Intel says that Qualcomm is trying to stifle competition with its patent litigation

Qualcomm has been in the news a bit lately over some patent disputes with Apple that have been going on for years. A recent decision caused iPhone sales to be halted in China. Today though, Intel wrote a blog post called 'Another Attempt to Stifle Competition', saying that what Qualcomm is doing is harmful to consumers.

Moreover, Intel says that this is purposeful. Vice president and general counsel for Intel Steven Rodgers makes the claim that, "Qualcomm’s goal is not to vindicate its intellectual property rights, but rather to drive competition out of the market for premium modem chips, and to defend a business model that ultimately harms consumers." It's unclear how Intel is aware of Qualcomm's motives, or if Rodgers is just speculating.

The blog post also cites Qualcomm being fined "nearly a billion dollars in China, $850 million in Korea, $1.2 billion by the European Commission and $773 million in Taiwan (later reduced in a settlement) for anti-competitive practices."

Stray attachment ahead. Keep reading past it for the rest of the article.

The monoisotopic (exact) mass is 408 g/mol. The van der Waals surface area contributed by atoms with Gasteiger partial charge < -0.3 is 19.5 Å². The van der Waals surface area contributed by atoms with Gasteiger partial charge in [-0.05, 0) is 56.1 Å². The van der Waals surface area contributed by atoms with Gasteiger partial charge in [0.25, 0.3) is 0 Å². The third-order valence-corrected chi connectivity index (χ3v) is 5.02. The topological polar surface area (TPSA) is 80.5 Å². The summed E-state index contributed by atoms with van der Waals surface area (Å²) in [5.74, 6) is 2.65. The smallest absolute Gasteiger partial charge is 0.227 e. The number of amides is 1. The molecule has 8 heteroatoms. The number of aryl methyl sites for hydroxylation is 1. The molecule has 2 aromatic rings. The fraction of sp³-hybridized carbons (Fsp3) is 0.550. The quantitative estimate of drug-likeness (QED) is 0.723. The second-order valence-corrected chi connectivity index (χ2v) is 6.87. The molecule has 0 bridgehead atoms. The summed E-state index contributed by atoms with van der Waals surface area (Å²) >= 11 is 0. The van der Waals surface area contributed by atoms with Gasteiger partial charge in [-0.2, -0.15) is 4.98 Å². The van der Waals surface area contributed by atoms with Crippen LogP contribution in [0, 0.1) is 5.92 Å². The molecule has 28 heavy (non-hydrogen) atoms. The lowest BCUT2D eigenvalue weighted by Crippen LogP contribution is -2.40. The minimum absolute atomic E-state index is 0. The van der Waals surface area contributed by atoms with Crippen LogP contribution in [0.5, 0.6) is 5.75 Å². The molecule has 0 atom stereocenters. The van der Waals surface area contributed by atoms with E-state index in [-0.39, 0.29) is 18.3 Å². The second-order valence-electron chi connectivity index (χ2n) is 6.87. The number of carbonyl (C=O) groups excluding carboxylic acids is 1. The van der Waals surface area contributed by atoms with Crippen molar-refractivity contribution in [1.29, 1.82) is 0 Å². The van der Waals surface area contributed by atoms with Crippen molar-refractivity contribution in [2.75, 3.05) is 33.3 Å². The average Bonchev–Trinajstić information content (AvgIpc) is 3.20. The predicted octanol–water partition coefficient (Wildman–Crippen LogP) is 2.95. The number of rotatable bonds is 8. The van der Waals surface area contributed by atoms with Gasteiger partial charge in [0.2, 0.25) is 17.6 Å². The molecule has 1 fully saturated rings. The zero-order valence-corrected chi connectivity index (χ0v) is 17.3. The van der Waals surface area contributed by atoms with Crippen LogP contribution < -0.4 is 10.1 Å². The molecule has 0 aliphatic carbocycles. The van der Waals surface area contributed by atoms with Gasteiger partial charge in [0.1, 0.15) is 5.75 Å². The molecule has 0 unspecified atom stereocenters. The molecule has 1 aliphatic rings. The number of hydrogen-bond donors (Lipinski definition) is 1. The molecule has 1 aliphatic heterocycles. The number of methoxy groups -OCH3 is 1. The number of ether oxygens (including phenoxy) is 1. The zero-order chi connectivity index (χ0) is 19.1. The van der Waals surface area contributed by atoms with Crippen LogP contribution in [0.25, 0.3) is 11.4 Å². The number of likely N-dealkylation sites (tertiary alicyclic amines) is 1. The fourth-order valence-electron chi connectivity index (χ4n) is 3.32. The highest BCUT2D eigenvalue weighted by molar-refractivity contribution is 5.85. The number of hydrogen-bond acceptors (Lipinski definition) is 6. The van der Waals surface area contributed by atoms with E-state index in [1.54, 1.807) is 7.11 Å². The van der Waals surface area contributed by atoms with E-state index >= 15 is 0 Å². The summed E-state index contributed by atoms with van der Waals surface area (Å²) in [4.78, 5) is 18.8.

But it all comes down to modems. The vast majority of 4G LTE modems in the United States come from Qualcomm, and Intel wants in on that action too. Intel is now making all of the LTE modems that go into iPhones, which is why it matters to the firm if these devices get banned in large markets like China.

All companies protect their intellectual property though, no matter what the motivation behind it is. It was only a year and a half ago that Intel was threatening Qualcomm with litigation over the x86 emulation that goes in Windows 10 PCs that have Snapdragon chips, although nothing came of that.

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